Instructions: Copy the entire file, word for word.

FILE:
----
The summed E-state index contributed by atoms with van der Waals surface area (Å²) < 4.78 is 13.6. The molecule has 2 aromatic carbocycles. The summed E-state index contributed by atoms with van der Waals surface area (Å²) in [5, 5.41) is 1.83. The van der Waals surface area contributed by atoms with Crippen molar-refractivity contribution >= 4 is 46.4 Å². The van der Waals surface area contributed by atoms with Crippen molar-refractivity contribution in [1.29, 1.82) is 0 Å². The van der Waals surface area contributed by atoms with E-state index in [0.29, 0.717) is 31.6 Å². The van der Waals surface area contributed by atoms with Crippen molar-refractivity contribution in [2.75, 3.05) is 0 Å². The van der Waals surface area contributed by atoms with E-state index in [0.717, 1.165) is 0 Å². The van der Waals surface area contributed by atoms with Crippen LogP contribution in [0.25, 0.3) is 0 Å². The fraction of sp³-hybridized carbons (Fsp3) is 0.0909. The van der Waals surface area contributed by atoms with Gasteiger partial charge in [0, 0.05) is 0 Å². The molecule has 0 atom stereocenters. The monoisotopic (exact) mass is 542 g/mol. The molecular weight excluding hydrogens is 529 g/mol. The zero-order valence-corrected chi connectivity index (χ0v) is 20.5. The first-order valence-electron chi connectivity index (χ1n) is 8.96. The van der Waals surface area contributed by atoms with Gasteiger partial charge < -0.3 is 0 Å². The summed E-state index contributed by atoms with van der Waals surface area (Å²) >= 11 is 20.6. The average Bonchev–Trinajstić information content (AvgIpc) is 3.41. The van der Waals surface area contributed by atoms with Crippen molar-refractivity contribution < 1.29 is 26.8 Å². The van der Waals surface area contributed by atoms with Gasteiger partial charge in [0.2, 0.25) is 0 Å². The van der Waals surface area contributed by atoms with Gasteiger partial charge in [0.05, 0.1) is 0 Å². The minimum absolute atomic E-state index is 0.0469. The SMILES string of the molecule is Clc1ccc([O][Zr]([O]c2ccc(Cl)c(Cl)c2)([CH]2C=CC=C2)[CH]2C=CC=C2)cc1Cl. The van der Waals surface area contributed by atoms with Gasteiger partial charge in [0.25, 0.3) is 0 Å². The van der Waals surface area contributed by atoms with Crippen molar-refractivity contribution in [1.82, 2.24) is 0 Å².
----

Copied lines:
The summed E-state index contributed by atoms with van der Waals surface area (Å²) < 4.78 is 13.6. The molecule has 2 aromatic carbocycles. The summed E-state index contributed by atoms with van der Waals surface area (Å²) in [5, 5.41) is 1.83. The van der Waals surface area contributed by atoms with Crippen molar-refractivity contribution >= 4 is 46.4 Å². The van der Waals surface area contributed by atoms with Crippen molar-refractivity contribution in [1.29, 1.82) is 0 Å². The van der Waals surface area contributed by atoms with E-state index in [0.29, 0.717) is 31.6 Å². The van der Waals surface area contributed by atoms with Crippen molar-refractivity contribution in [2.75, 3.05) is 0 Å². The van der Waals surface area contributed by atoms with E-state index in [0.717, 1.165) is 0 Å². The van der Waals surface area contributed by atoms with Crippen LogP contribution in [0.25, 0.3) is 0 Å². The fraction of sp³-hybridized carbons (Fsp3) is 0.0909. The van der Waals surface area contributed by atoms with Gasteiger partial charge in [0, 0.05) is 0 Å². The molecule has 0 atom stereocenters. The monoisotopic (exact) mass is 542 g/mol. The molecular weight excluding hydrogens is 529 g/mol. The zero-order valence-corrected chi connectivity index (χ0v) is 20.5. The first-order valence-electron chi connectivity index (χ1n) is 8.96. The van der Waals surface area contributed by atoms with Gasteiger partial charge < -0.3 is 0 Å². The summed E-state index contributed by atoms with van der Waals surface area (Å²) >= 11 is 20.6. The average Bonchev–Trinajstić information content (AvgIpc) is 3.41. The van der Waals surface area contributed by atoms with Crippen molar-refractivity contribution < 1.29 is 26.8 Å². The van der Waals surface area contributed by atoms with Gasteiger partial charge in [0.2, 0.25) is 0 Å². The van der Waals surface area contributed by atoms with Gasteiger partial charge in [0.05, 0.1) is 0 Å². The minimum absolute atomic E-state index is 0.0469. The SMILES string of the molecule is Clc1ccc([O][Zr]([O]c2ccc(Cl)c(Cl)c2)([CH]2C=CC=C2)[CH]2C=CC=C2)cc1Cl. The van der Waals surface area contributed by atoms with Gasteiger partial charge in [0.25, 0.3) is 0 Å². The van der Waals surface area contributed by atoms with Crippen molar-refractivity contribution in [1.82, 2.24) is 0 Å².